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Human crush and Information cascade

The Luzhniki disaster was a deadly human crush that took place at the Grand Sports Arena of the Central Lenin Stadium in Moscow during the 1982–83 UEFA Cup match between FC Spartak Moscow and HFC Haarlem on 20 October 1982.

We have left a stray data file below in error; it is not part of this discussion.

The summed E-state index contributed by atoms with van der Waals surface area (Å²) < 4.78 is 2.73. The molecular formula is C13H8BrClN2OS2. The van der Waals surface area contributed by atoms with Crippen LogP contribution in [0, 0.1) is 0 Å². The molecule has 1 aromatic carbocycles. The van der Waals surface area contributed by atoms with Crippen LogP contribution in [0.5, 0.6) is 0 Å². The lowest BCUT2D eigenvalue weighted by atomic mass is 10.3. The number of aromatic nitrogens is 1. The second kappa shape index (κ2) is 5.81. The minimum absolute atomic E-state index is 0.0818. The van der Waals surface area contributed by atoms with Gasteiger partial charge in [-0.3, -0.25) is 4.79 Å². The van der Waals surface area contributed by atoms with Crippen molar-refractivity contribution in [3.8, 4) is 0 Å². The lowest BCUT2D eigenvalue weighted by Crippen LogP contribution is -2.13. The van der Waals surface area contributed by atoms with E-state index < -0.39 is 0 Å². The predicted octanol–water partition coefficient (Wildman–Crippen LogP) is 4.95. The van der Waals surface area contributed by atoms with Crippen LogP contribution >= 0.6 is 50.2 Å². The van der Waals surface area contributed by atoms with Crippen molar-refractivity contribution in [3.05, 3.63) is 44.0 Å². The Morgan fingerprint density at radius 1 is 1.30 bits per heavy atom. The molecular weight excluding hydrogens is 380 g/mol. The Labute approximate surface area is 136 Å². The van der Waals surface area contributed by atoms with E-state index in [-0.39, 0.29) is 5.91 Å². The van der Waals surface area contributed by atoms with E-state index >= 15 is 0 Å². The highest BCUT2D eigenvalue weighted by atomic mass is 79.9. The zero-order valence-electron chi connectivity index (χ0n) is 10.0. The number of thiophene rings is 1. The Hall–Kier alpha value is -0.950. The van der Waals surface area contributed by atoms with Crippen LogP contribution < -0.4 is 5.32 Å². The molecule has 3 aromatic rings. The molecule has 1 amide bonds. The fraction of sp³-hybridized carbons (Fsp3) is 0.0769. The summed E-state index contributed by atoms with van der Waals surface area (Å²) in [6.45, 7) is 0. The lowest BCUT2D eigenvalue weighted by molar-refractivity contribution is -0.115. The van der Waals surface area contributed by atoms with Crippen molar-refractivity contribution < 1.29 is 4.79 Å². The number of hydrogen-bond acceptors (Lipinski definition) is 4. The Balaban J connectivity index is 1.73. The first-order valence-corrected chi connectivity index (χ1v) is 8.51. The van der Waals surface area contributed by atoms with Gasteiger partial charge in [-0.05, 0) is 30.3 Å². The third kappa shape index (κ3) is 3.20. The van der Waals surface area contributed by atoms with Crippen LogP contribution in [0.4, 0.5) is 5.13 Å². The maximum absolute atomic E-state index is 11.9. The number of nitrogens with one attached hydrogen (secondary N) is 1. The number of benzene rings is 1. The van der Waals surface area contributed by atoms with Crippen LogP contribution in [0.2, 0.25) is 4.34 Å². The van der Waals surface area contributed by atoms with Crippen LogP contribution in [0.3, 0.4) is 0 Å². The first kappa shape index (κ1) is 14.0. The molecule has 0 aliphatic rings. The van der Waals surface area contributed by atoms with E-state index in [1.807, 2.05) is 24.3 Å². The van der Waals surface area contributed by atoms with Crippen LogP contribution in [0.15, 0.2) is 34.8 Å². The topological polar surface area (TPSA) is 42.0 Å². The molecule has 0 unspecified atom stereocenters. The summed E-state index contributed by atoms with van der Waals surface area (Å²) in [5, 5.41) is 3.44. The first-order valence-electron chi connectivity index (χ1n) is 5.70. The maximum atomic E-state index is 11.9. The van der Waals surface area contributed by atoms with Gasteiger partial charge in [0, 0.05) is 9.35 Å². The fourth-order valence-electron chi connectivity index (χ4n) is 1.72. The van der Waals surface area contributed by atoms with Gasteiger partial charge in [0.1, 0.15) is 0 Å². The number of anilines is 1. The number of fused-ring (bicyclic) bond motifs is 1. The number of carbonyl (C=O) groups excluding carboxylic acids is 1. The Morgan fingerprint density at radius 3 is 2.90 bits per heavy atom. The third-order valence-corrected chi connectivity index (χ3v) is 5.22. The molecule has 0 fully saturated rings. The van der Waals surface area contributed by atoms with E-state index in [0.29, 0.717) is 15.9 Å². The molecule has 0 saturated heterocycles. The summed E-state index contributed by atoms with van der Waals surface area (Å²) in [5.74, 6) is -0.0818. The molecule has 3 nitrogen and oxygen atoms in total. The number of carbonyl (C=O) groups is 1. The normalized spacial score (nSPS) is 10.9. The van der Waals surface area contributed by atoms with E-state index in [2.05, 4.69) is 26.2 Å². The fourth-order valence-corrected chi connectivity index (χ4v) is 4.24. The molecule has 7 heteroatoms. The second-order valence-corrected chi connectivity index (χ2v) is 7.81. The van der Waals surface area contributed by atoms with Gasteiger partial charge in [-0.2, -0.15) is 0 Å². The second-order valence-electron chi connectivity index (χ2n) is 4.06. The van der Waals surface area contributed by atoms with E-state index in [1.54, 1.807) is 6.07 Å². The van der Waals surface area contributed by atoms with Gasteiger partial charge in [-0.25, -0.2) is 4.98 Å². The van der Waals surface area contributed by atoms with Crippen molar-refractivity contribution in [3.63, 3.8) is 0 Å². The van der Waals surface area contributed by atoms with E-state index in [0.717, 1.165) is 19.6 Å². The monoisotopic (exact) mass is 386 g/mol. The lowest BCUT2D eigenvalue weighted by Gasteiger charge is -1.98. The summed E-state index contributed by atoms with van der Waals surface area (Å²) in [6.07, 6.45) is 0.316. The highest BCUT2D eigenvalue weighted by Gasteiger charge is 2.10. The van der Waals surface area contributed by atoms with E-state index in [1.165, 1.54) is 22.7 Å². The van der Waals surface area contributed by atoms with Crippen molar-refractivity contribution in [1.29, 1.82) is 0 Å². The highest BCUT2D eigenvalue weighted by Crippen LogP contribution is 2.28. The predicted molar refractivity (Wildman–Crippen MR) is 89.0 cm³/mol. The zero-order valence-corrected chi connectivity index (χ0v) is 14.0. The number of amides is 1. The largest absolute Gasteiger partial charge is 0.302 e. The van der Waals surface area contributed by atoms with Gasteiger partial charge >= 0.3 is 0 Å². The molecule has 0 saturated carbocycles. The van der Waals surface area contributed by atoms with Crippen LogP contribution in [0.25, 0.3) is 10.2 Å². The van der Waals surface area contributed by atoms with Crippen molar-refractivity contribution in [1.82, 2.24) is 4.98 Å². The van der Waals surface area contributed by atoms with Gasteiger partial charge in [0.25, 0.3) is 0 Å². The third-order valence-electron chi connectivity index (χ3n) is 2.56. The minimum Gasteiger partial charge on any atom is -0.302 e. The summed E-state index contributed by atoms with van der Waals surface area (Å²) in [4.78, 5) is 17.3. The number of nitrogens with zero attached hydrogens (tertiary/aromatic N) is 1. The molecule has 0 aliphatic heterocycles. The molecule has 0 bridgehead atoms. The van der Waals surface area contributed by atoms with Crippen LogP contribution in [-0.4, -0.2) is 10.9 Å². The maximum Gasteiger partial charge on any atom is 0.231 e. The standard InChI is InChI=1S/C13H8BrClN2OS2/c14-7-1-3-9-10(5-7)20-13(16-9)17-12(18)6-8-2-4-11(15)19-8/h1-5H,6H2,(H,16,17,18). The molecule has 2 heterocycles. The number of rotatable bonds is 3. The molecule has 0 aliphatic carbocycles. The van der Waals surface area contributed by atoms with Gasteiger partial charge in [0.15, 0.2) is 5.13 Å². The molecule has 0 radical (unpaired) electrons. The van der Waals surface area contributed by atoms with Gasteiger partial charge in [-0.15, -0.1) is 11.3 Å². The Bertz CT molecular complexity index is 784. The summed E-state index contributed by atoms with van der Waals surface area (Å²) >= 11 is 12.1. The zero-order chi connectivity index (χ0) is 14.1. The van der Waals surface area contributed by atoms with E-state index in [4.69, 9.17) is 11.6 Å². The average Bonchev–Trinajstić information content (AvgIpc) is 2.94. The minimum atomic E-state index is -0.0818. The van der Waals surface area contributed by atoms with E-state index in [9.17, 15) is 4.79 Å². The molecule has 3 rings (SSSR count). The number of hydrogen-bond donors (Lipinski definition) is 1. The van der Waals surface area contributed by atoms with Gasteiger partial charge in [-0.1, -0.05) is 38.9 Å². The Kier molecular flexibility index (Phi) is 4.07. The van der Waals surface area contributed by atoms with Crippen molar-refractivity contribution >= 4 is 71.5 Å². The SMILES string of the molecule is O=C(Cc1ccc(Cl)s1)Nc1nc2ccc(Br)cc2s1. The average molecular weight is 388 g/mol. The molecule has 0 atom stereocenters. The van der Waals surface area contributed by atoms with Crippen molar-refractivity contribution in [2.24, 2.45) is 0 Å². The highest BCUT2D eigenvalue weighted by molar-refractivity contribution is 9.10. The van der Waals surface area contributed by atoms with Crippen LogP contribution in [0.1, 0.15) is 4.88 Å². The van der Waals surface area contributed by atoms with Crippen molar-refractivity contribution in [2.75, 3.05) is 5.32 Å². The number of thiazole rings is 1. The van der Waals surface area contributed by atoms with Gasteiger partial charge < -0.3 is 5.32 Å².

Information cascade, a situation in which people make decisions based on choices of other people while disregarding one’s personal information, can sometimes drive positive results, but the Luzhniki disaster is an life-threatening case showing how poisonous the effect of information cascade can be. At the Luzhniki incident, most of fans behaved alike, carelessly entering the already packed stadium. Even though many of them would have perceived that the stadium were excessively congested, the supporters just tried to fit in the stadium because they made decisions based on other people’s actions. This can also be explained by the concept of the herd behavior that is repeatedly observed during a time of danger and terror. The herd behavior explains that, in such extreme situations like Luzhniki disaster, people usually stop acting based on individual rationale and become impulsive. It explains how people overlooked alternative strategies (perhaps, their logical strategies) to follow the mass evacuation trend. The Luzhniki disaster informs people of the potential negative consequences of the information cascade if it goes wrong.

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